The right of crew to access the internet while at sea should bring additional benefits for mental health and welfare, but the threats to cyber security must also be considered, writes Nicolas Furgé from Marlink.
Seafarers have won the right to mandatory internet access while at sea, under an update to the Maritime Labour Convention 2006 (MLC) agreed in May. What this will mean in practice will not become clear any time soon; shipowners are under no obligation to provide the service for free and coverage will vary according to location and business priority.
What is in no doubt is that shipowners will have to increase their investment in cyber security and training, now that seafarers can – at least in theory – demand access to the internet using personal devices and ships’ equipment.
Capt. Kuba Szymanski, Secretary General of shipmanagers association InterManager also welcomed the change. While noting that many third party and in-house managers already provide shipboard internet access, he warned the devil may be in the detail.
“Seafarers have the right to access but do they have coverage in the locations they are sailing? Busy routes will have a good level of coverage, quieter routes probably much less,” he points out. Until now, owners and managers have worked to a ‘best practice’ standard and the remainder will have no choice but to catch-up and there should be no exceptions. “Seafarers are no different to any other workers “and we don’t ask for special treatment, just equitable treatment,” he added.
The increase in access and traffic via satellite comes at a time when warnings are increasing of the potential for hackers to target the maritime sector in a bid to disrupt global trade.
Rear Admiral Wayne Arguin, the US Coast Guard’s assistant commandant for prevention policy, recently told Bloomberg News that shipping faces cyber risks similar to those in other industries but that the stakes are so much higher given the volume of global trade that moves by sea. While Arguin declined to put a number on the frequency of attempted attacks, he said “I feel very confident that every day networks are being tested, which really reinforces the need to have a plan.
“A potential intentional attack could really stress the system and we’re certainly thinking about how to shore that up,” Arguin said. “When you couple that with the sensitivity of supply-chain disruptions, it does have the potential to be devastating to the marine transportation system.”
Maritime risk consultant Rahul Khanna told Bloomberg there is “huge underreporting” when ships are attacked and “the ones who say they haven’t been, just don’t know about it.”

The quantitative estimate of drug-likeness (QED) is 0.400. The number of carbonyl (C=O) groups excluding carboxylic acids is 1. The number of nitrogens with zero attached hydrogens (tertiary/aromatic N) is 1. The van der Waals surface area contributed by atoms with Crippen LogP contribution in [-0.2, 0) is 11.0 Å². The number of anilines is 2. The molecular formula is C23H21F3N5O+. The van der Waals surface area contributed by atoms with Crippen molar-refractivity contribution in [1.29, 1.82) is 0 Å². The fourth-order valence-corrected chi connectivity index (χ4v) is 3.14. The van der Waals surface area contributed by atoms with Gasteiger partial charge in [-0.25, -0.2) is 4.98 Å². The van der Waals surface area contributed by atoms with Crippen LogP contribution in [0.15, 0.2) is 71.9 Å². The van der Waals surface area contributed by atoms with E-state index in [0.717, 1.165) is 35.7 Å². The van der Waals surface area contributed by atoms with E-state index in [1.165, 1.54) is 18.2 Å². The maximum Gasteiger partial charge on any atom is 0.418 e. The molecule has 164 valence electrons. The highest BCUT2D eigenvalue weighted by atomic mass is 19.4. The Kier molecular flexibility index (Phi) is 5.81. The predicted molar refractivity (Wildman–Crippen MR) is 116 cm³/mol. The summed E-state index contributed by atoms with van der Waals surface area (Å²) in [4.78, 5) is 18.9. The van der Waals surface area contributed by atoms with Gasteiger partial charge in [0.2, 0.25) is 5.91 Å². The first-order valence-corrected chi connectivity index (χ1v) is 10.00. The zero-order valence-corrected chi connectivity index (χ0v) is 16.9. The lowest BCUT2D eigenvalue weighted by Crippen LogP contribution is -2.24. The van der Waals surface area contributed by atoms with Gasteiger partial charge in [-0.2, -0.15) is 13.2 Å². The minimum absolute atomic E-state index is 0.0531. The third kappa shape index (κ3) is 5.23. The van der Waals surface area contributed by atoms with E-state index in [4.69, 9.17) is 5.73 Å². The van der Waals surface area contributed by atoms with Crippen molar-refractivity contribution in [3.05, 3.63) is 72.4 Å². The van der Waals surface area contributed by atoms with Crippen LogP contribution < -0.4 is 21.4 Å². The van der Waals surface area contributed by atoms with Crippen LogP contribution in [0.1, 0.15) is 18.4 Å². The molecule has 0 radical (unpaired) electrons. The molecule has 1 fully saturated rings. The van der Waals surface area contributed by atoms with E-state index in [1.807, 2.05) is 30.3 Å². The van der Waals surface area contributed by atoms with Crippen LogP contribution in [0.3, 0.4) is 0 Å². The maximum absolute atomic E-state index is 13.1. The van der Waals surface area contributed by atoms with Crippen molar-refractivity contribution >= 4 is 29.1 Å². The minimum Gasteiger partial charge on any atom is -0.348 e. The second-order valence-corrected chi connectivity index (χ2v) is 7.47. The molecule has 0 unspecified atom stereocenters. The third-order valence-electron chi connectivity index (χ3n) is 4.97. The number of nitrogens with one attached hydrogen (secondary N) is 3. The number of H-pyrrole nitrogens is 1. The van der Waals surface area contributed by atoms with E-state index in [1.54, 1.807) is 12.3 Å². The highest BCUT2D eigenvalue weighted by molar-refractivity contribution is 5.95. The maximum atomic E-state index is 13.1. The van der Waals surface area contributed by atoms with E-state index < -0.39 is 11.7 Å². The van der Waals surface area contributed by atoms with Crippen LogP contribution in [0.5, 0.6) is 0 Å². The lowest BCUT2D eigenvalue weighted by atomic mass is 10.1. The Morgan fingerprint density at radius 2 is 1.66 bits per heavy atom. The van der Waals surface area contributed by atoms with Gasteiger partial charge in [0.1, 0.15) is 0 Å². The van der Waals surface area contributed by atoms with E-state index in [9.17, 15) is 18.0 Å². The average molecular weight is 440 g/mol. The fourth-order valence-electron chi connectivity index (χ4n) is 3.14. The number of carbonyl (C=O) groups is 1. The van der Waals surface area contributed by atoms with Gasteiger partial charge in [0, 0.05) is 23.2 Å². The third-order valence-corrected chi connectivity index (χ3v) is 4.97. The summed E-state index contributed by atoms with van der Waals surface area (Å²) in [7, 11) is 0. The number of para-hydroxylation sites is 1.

Across industry and government, there’s agreement that information sharing needs to increase. “Everybody needs to be all-in in this game and understand when there are vulnerabilities – getting that information out quickly is going to be thing that continues to help us close doors,” Arguin added. Remember too that the US delegation to the IMO was one of the prime movers behind the IMO2021 cyber amendments to the ISM Code, so further regulatory tightening seems likely.
Shipowners operating in European waters and calling ports in the European Union will have little choice but to pay more attention to cyber security and take action to secure their assets. Owners and port operators will soon be subject to the European Union’s updated Network and Information Security (NIS) directive which will apply to companies involved in freight and passenger transport in the EU, along its coasts routes and inland.
In readying for compliance with the amended MLC, shipowners need to assess and prepare for five threat vectors – systems and software, unprotected operational technology, infected devices, social engineering and operational safety.
For those vessels operating on legacy systems or even only using the mandatory GMDSS service, the change could be dramatic. Ships are at risk from infection from hackers scanning for vulnerable operating systems and data streams from Operational Technology onboard needs to be assessed and understood. Personal devices brought onboard may need to be subject to quarantine and permitted applications but crew also need to be protected from ‘Social Engineering’ scams that exploit loneliness.
Always-on internet connectivity transforms a ship from an asset with regular but limited internet access to the world of interactive, constantly updated internet and social content. That creates risks for which many vessel operators may simply be unprepared. Marlink views the amendment of MLC as a positive benefit for seafarers, but we believe that the risks to personal and operational safety must be carefully considered too, and managed through awareness/training as well organisational, technical and operational measures.